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Karnataka HC refers batch of petitions questioning ban on hijab in colleges to larger bench

During the hearing on Wednesday, senior advocate Sanjay Hegde appearing on behalf of some of the students argued that the Karnataka Education Act does not empower the state government to prescribe uniforms in colleges.

By: Express News Service | Bengaluru |
Updated: February 9, 2022 7:58:05 pm
Hijab Controversy news, Karnataka Hijab Row news latest updates,Students wearing hijab stage a protest outside the Mahatma Gandhi Memorial College campus, in Udupi district, Karnataka. (PTI/File)

A single-judge bench of the Karnataka High Court on Wednesday decided to refer a batch of petitions questioning a ban on the use of hijab or headscarf by Muslim girls in a few pre-university colleges in the state to a larger bench of the court on account of the issues raised in the petitions involving larger constitutional issues.

“This court after hearing the matter for some time is of a considered opinion that regard being had to the enormous public importance of the questions involved, the batch of these cases may be heard by a larger Bench if the Honorable Chief Justice decides, in his discretion,” Justice Krishna S Dixit said in his order referring three petitions to a larger bench.

Justice Dixit indicated at the outset, when the hearing began for the second day on the issue on Wednesday afternoon, that he was of the view that the concerns raised on behalf of Muslim girls from a Udupi pre-university college for women and a PU college in Kundapura, Udupi involved issues that must be addressed by a larger bench of the court.

The court initially allowed arguments to be placed for an interim order on allowing Muslim girl students to attend classes for the final two months of the current academic year but later decided to refer the question of interim relief as well to a larger bench since the state government and the advocates for the girls could not arrive at a consensus.

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“Whether wearing of hijab is a part of essential religious practice in Islam, is the jugular vein of all these matters. In support of an affirmative claim, petitioners rely upon three decisions of three neighboring High Courts, (i.e., Bombay, Madras, and Kerala) which the respondent State also seeks to bank upon and several decisions of the apex court. The said question along with others needs to be answered in the light of constitutional guarantees to the religious minorities,” the judge said in his final order to refer the matter to a larger bench.

“Learned advocates appearing for the petitioners made short submissions for the grant of interim relief at the hands of this court. Learned Advocate General and other advocates appearing for the respondents and impleading applicants opposed the same. The contentions are not recorded nor any opinion is expressed since the papers are being placed before Honorable Chief Justice,” the single judge bench noted.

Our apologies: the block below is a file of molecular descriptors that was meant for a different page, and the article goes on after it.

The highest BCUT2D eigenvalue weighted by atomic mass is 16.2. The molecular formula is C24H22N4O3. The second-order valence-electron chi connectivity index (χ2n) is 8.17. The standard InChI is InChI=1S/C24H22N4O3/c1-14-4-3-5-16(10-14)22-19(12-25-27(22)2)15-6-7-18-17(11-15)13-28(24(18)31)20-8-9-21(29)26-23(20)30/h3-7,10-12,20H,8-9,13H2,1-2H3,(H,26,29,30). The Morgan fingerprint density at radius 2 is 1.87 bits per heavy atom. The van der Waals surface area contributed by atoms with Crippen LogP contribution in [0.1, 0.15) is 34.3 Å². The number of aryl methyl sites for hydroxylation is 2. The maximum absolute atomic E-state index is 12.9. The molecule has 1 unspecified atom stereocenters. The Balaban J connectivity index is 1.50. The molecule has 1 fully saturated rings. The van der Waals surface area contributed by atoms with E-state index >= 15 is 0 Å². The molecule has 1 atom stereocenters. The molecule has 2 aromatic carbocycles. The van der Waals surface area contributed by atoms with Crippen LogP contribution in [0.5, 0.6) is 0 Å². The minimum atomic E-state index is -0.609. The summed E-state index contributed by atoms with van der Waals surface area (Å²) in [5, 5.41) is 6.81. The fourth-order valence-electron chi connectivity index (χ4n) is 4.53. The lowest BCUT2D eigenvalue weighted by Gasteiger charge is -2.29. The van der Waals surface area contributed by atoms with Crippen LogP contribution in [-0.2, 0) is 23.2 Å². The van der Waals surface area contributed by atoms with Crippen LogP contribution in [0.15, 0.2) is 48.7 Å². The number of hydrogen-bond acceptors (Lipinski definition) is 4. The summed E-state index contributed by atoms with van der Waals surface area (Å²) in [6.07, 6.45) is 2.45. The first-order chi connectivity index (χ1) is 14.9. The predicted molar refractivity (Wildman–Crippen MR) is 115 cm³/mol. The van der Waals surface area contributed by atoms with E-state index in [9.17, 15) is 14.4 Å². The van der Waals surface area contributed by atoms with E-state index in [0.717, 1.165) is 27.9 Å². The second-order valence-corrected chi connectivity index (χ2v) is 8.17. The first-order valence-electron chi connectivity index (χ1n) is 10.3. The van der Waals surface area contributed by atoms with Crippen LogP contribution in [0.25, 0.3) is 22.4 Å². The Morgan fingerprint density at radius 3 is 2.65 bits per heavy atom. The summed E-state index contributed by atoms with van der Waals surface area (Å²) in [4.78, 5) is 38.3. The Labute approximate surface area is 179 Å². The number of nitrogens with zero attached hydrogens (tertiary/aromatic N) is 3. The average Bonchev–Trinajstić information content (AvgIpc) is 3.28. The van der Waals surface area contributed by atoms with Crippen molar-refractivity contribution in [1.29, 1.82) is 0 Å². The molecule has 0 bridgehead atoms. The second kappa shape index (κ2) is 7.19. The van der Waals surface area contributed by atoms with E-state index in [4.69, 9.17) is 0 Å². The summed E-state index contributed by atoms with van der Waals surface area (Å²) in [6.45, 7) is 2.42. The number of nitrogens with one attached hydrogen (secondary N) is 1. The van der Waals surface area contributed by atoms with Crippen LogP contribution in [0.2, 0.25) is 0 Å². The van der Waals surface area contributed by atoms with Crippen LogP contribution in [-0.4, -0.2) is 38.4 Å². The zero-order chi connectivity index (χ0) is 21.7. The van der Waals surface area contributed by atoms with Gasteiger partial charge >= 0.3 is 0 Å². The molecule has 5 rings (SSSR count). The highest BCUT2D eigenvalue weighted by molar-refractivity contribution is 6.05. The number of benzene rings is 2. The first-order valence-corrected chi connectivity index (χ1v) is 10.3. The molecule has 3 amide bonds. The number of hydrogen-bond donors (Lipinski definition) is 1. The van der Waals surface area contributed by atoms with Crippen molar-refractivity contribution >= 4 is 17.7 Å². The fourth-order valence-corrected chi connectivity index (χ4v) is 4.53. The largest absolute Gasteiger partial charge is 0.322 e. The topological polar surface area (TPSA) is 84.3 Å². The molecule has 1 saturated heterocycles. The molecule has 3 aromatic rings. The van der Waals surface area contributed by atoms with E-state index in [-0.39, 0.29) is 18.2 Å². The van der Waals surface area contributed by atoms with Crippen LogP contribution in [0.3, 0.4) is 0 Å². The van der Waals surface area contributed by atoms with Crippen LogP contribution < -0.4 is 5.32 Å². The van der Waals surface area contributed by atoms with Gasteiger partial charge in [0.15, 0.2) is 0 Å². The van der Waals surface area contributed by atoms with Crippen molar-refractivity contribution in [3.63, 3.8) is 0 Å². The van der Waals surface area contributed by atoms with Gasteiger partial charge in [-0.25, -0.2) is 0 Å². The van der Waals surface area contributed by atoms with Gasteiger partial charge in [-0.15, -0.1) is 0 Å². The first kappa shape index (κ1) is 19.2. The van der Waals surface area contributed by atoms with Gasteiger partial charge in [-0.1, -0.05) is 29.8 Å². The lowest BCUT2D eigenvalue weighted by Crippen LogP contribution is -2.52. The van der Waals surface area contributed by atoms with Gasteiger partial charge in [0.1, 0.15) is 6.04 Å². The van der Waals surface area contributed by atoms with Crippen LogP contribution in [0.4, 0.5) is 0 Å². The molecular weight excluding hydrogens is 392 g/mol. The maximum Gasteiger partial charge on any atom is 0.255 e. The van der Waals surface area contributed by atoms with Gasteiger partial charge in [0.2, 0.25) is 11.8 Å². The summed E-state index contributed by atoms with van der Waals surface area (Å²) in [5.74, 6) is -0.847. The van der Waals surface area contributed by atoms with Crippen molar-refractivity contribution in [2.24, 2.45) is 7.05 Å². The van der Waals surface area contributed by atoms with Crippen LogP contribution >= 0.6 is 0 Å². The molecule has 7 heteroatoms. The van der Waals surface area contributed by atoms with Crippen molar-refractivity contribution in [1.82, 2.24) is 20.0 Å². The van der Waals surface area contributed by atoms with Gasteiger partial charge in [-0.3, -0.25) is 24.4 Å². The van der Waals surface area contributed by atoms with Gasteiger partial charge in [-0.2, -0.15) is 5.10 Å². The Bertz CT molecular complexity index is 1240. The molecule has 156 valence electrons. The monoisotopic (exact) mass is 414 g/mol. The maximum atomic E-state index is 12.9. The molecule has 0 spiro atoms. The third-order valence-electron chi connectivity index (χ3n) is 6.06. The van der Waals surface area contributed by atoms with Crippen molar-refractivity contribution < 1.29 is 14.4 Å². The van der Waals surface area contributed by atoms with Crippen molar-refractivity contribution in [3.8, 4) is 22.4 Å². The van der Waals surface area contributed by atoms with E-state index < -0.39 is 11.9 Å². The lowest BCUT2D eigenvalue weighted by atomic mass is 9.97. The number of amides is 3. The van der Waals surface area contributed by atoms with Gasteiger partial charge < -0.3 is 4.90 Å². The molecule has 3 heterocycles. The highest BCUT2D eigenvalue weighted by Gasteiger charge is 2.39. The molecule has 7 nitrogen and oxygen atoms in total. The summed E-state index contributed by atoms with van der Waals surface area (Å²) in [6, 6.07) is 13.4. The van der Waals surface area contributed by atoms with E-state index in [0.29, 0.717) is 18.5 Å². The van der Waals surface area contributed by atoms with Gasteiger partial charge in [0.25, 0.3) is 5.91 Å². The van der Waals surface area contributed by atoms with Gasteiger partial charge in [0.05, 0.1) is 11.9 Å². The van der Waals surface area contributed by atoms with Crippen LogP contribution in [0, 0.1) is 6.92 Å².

“In the above circumstances, the registry is directed to place the papers immediately at the hands of Honorable Chief Justice for consideration. This court places on record its deep appreciation for the cordiality amongst the advocates appearing for the parties and other members of the Bar who had jam-packed the Court Hall during the hearing of these matters,” Justice Dixit observed.

“All these matters essentially relate to the proscription of the hijab (headscarf) while prescribing the uniform for students who profess the Islamic faith. Rule 11 of the extant rules promulgated under the Karnataka Education Act, 1983 authorises the management of institutions to prescribe uniform, subject to certain conditions. The recent Government Order dated 05.02.2022 which arguably facilitates enforcement of this rule is also challenged,” the court noted in its final order on Wednesday.

During the hearing on Wednesday, senior advocate Sanjay Hegde appearing on behalf of some of the students argued that the Karnataka Education Act does not empower the state government to prescribe uniforms in colleges. Hegde argued that the crux of the issue was about whether the state government has administrative powers to prescribe uniforms.

The state advocate general Prabhuling Navadgi argued that the “petitions were misconceived”. He argued that the government order of February 5 does not prescribe uniforms but leaves it to the discretion of colleges to decide on the uniforms. “Each institution has been given autonomy. Therefore prima facie case is not made out,” he said.

The AG also argued that wearing the hijab does not constitute essential religious practice. He said that allowing the girls to go to college wearing the hijab for two months – until the end of the current academic year as sought by the advocates for the girls – would virtually amount to deciding the matter in favor of the petitioners.

Senior advocate Sajjan Poovayya, who appeared on behalf of the Udupi College Development Council headed by the local BJP MLA, argued that the school uniform had been prescribed in consultation with all stakeholders and that there were no complaints through the current academic year until January.

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